July 15th, 2020

The Kosher Gourmet

This sweet, rich and slurp-worthy soup also has depth, transforming it into a comforting, warming and deeply gratifying meal

Lynda Balslev

By Lynda Balslev

Published June 7, 2019

This sweet, rich and slurp-worthy soup also has depth, transforming it into a comforting, warming and deeply gratifying meal
The essence of an onion soup is, well, the onions. When onions slow-cook, they evolve into a slippery, squishy, mahogany-colored mound, which becomes the base for a sweet, rich and slurp-worthy soup.

Here is where patience pays off: It's essential that the onions cook for a long time. They must sweat, break down and release their sweet juices.

The juices, in turn, must slowly evaporate, allowing the onions to caramelize.

If you skip this process, you will miss that extra depth of flavor that makes onion soup so satisfying.

Don't be put off by the time required. With this technique, all you need is an oven, with little effort involved until you're ready to finish the soup.

The onions will cook through the afternoon -- filling your house with delicious aromas -- and an hour before dinner, move them to the stovetop to finish, and make the croutons.

This is the essence of slow cooking: Simplicity, economy of ingredients, time and care, resulting in a comforting, warming and deeply gratifying meal.


SERVES: 4 to 5
ACTIVE TIME: 1 hour and 15 minutes
TOTAL TIME: about 4 hours


• 4 tablespoons unsalted margarine

• 5 large yellow onions, about 3 pounds, halved and thinly sliced

• 1 teaspoon salt

• 1/2 cup dry white wine, divided

• 1/2 cup sherry

• 5 cups beef stock (or chicken stock)

• 4 thyme sprigs, tied with kitchen string

• 1 bay leaf

• Salt and freshly ground black pepper, to taste

• 1 baguette, sliced 3/4 inch thick

• Olive oil, to coat bread slices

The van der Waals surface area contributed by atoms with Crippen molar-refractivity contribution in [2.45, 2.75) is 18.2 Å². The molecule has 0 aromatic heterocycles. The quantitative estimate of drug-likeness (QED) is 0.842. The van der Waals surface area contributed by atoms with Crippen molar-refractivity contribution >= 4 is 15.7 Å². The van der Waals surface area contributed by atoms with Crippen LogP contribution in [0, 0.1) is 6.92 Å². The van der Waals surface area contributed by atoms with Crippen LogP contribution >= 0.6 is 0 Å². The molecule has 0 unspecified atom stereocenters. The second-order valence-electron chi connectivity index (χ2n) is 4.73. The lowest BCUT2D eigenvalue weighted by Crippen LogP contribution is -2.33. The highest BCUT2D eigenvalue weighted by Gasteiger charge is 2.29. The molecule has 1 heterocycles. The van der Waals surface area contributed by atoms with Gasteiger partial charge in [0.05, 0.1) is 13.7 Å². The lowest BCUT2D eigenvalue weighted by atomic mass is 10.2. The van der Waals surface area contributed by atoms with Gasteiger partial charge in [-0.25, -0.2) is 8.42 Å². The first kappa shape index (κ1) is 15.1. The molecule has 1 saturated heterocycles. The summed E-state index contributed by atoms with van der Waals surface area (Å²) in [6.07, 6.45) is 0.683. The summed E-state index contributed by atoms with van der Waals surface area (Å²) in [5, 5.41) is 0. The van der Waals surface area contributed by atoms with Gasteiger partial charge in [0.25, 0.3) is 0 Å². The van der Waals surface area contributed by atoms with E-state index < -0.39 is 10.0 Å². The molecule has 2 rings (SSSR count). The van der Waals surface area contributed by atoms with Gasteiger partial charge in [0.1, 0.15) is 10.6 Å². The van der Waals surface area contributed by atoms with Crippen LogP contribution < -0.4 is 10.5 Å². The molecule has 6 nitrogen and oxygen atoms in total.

• 8 ounces coarsely grated (vegan) cheese, or more as needed Preheat the oven to 400 degrees. Melt the margarine in a large Dutch oven or ovenproof pot with lid over medium heat. Add the onions and salt, and cook until soft, 8 to 10 minutes. Cover the pot, transfer to the oven and cook 1 hour.

Remove the pot from the oven and stir the onions and any collected brown bits on sides and bottom of pot. Partially cover the pot and return to the oven. Cook until the onions are soft and golden brown, 1 1/2 to 2 hours, checking and stirring the browned bits after 1 hour. (There will be a lot of liquid in the pot at this point.)

Remove the pot from the oven and transfer to the stovetop. Simmer, uncovered, over medium heat until the liquid evaporates and the onions turn brown, 15 to 20 minutes, stirring and scraping up any browned bits on the bottom and sides of the pot. Continue cooking to allow a crust to form on the bottom of the pan without burning, about 5 more minutes.

Add 1/4 cup white wine to deglaze the pan and loosen the crust. Continue cooking until the wine evaporates and another crust begins to form, 4 to 5 minutes. Deglaze a second time with the remaining 1/4 cup wine. The onions should be dark brown at this point.

Add the sherry and cook, stirring, until the sherry evaporates, 2 to 3 minutes. Add the stock, thyme sprigs and bay leaf. Stir and scrape up any brown bits on the bottom and sides of the pot, and bring the liquid to a boil. Reduce heat to low, cover the pot and simmer for 20 minutes. Discard the thyme and bay leaf and season with salt and pepper to taste.

While the soup simmers, make the croutons. Reheat the oven to 400 degrees. Lightly brush the baguette bread slices with olive oil and arrange on a baking sheet. Bake in the oven until crisp and golden, 6 to 8 minutes.

Divide the soup evenly between 4 to 5 ovenproof bowls or crocks arranged on a baking tray. Gently lay the croutons in one layer over the soup to cover as much of the surface as possible. Sprinkle the cheese evenly over the croutons to cover, adding more cheese if needed. Transfer to the oven and broil until the cheese is bubbling and golden brown, 2 to 3 minutes.

Serve immediately.

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